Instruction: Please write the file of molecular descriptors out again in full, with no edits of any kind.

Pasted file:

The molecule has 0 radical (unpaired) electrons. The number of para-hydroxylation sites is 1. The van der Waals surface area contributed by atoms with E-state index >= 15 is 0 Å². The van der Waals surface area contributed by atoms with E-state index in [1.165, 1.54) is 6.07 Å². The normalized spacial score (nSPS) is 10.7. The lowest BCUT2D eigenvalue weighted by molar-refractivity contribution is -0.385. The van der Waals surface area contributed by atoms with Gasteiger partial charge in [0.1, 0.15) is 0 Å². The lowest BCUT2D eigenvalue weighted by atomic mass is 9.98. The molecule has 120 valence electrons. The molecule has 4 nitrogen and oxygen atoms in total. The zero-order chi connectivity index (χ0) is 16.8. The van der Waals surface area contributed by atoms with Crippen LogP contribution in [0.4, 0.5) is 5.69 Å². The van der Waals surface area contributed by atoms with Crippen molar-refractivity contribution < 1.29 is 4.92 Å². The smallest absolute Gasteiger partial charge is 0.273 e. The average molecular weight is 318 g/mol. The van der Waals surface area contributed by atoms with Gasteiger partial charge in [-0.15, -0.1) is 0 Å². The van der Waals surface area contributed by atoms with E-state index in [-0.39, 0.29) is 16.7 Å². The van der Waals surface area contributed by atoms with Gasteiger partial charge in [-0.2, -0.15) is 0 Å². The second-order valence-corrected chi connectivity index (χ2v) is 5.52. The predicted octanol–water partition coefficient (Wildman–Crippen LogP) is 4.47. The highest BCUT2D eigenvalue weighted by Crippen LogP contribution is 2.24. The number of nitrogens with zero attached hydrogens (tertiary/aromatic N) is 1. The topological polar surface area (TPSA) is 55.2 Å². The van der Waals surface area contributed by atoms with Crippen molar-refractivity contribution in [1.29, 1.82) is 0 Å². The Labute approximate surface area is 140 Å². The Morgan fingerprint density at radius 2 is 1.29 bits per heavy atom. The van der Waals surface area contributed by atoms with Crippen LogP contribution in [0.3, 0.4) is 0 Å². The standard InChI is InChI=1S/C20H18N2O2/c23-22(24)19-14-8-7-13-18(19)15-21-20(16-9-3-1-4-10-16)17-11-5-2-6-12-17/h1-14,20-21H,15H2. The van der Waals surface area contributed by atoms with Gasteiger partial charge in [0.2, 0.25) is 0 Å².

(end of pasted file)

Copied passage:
The molecule has 0 radical (unpaired) electrons. The number of para-hydroxylation sites is 1. The van der Waals surface area contributed by atoms with E-state index >= 15 is 0 Å². The van der Waals surface area contributed by atoms with E-state index in [1.165, 1.54) is 6.07 Å². The normalized spacial score (nSPS) is 10.7. The lowest BCUT2D eigenvalue weighted by molar-refractivity contribution is -0.385. The van der Waals surface area contributed by atoms with Gasteiger partial charge in [0.1, 0.15) is 0 Å². The lowest BCUT2D eigenvalue weighted by atomic mass is 9.98. The molecule has 120 valence electrons. The molecule has 4 nitrogen and oxygen atoms in total. The zero-order chi connectivity index (χ0) is 16.8. The van der Waals surface area contributed by atoms with Crippen LogP contribution in [0.4, 0.5) is 5.69 Å². The van der Waals surface area contributed by atoms with Crippen molar-refractivity contribution < 1.29 is 4.92 Å². The smallest absolute Gasteiger partial charge is 0.273 e. The average molecular weight is 318 g/mol. The van der Waals surface area contributed by atoms with Gasteiger partial charge in [-0.15, -0.1) is 0 Å². The van der Waals surface area contributed by atoms with E-state index in [-0.39, 0.29) is 16.7 Å². The van der Waals surface area contributed by atoms with Gasteiger partial charge in [-0.2, -0.15) is 0 Å². The second-order valence-corrected chi connectivity index (χ2v) is 5.52. The predicted octanol–water partition coefficient (Wildman–Crippen LogP) is 4.47. The highest BCUT2D eigenvalue weighted by Crippen LogP contribution is 2.24. The number of nitrogens with zero attached hydrogens (tertiary/aromatic N) is 1. The topological polar surface area (TPSA) is 55.2 Å². The van der Waals surface area contributed by atoms with Crippen molar-refractivity contribution in [1.29, 1.82) is 0 Å². The Labute approximate surface area is 140 Å². The Morgan fingerprint density at radius 2 is 1.29 bits per heavy atom. The van der Waals surface area contributed by atoms with Crippen LogP contribution in [0.3, 0.4) is 0 Å². The standard InChI is InChI=1S/C20H18N2O2/c23-22(24)19-14-8-7-13-18(19)15-21-20(16-9-3-1-4-10-16)17-11-5-2-6-12-17/h1-14,20-21H,15H2. The van der Waals surface area contributed by atoms with Gasteiger partial charge in [0.2, 0.25) is 0 Å².